Okay, a little off topic, but if you happen to own an iPhone, iPod Touch or iPad, here are some great free apps you can download. They’re a great way to supplement your Wii workouts, or to let you exercise when you’re on the road and don’t feel like traveling with the Wii.
Whether you use your iPhone, your Wii, or that coat rack in the basement that was once a piece of exercise equipment, here’s to a healthy 2012. Oh yes, I will be providing details of my own weight loss efforts again soon. 🙂
Now that 2011 is drawing to a close, I thought I’d do a retrospective of 3D games released in 2011.
2011 saw an influx of “native 3D” games versus games which were developed solely in 2D and converted after-the-fact. This meant that instead of 3D being a gimmick as in the case of many games from 2010 and earlier, in 2011 game publishers finally started to use it as a necessary part of the games.
I’ve posted the complete list of 3D games released for the PS3 in 2011, followed by their publisher, age rating, and release date. I’ve also indicated whether the game includes Move support (which in many cases provides an even more immersive experience) as well as whether it’s a PSN exclusive or not.
I’ve also posted in ratings from four sources. From my experience, I’ve found that each of these four sources can be very flawed at times, but when taking all four together, it provides a pretty good indication of how good a game is.
Amazon reviews are based on user ratings from Amazon.com as of 12/31/2011. I’ve found Amazon ratings to be mostly accurate, but they tend to be on the generous side because users who purchased the game will tend to vote up games to justify the expense they paid, and game publishers’ PR departments routinely use fake reviewers to pump up rankings.
This is why I turn to GameFly as a second opinion. GameFly generally has more votes and because users don’t pay a lot for the games they’re more likely to be objective. On the flip side, because reviewers may rent a title “for a lark” and may otherwise not be very invested in the game, this may cause ratings to be a little lower than they should be.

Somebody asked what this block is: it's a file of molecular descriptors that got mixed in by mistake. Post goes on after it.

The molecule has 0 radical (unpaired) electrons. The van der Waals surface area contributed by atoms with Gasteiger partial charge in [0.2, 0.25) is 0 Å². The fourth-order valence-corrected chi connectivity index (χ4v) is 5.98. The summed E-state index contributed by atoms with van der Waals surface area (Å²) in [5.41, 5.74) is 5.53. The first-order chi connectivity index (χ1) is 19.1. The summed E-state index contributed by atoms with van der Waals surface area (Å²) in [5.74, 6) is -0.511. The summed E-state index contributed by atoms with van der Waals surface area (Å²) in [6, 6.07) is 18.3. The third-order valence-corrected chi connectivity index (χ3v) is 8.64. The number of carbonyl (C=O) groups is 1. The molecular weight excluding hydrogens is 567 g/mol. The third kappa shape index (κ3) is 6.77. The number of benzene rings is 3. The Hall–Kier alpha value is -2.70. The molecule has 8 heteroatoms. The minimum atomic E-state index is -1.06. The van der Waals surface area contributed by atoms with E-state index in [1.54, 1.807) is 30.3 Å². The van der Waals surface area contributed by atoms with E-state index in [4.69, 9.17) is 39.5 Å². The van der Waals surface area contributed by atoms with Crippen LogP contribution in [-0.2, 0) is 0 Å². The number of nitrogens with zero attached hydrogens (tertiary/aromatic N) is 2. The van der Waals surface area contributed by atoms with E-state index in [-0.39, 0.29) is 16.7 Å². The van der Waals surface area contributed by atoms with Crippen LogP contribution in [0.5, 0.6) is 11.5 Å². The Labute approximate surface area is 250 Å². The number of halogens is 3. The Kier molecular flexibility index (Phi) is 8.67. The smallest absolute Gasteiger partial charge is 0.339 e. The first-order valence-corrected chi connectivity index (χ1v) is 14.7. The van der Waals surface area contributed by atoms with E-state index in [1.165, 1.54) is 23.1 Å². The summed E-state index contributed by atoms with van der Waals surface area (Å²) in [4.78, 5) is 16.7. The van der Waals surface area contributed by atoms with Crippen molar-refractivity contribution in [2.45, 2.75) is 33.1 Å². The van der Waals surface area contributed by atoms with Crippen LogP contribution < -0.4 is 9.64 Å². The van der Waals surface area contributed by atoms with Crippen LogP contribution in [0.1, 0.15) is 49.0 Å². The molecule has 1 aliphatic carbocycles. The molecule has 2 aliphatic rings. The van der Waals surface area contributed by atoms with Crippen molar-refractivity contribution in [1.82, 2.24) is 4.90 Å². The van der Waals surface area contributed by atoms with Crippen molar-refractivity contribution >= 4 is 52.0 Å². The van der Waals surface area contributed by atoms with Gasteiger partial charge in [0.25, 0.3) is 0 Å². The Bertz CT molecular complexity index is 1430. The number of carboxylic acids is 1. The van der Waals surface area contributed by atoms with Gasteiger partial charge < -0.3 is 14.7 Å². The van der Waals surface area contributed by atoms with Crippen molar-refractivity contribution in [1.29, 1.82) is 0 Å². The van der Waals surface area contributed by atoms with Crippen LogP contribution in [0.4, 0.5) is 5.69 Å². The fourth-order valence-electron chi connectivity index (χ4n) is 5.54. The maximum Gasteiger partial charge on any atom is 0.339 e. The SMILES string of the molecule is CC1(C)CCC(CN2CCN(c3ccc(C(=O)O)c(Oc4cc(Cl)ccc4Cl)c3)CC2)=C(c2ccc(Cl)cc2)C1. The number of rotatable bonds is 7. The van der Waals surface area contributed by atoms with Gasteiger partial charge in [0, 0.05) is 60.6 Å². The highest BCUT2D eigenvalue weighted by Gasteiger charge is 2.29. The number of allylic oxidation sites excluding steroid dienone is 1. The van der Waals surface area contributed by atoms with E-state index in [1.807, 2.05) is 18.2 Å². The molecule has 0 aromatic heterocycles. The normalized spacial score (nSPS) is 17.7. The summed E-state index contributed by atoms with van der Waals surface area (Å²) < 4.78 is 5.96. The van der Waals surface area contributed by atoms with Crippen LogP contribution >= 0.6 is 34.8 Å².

I look to Gamespot and Metacritic as the “third opinion”. These game reviewers are generally on target, but now and again they’ll let their bias against certain companies or technologies show.
Of course, one other thing to keep in mind is that these ratings are based on the game as a whole, not necessarily the 3D implementation alone. Having said that, if a title has high rankings on all four fronts, chances are it’s a pretty good game that you’ll be happy with.
Taking all this into consideration, here are the top 5 3D games of 2011:
After playing a number of games for the Playstation, there are a few that jumped out at me as simply stunning in 3D. Best thing about it, a lot of these games you may already have on the shelf, but with your Playstation 3D display you’ll give it new life.
1) Uncharted 3: Drake’s Deception – The original Uncharted set new standards in video gaming for a story line worthy of Hollywood screenwriters, an amazing soundtrack, and incredibly detailed graphics and virtual worlds. Uncharted 3 adds to the list absolutely fantastic 3D. The rooftop views of London by night are so extraordinarily beautiful that I had to pause to just admire it. The 3D effect is amazing, and absolutely enhances the game play (this was the first game where I really felt like objects “floated” in front of me). This is a game that is close to perfection and is definitely a “must have” in your collection if you want to own the best of the best in 3D games for the PS3.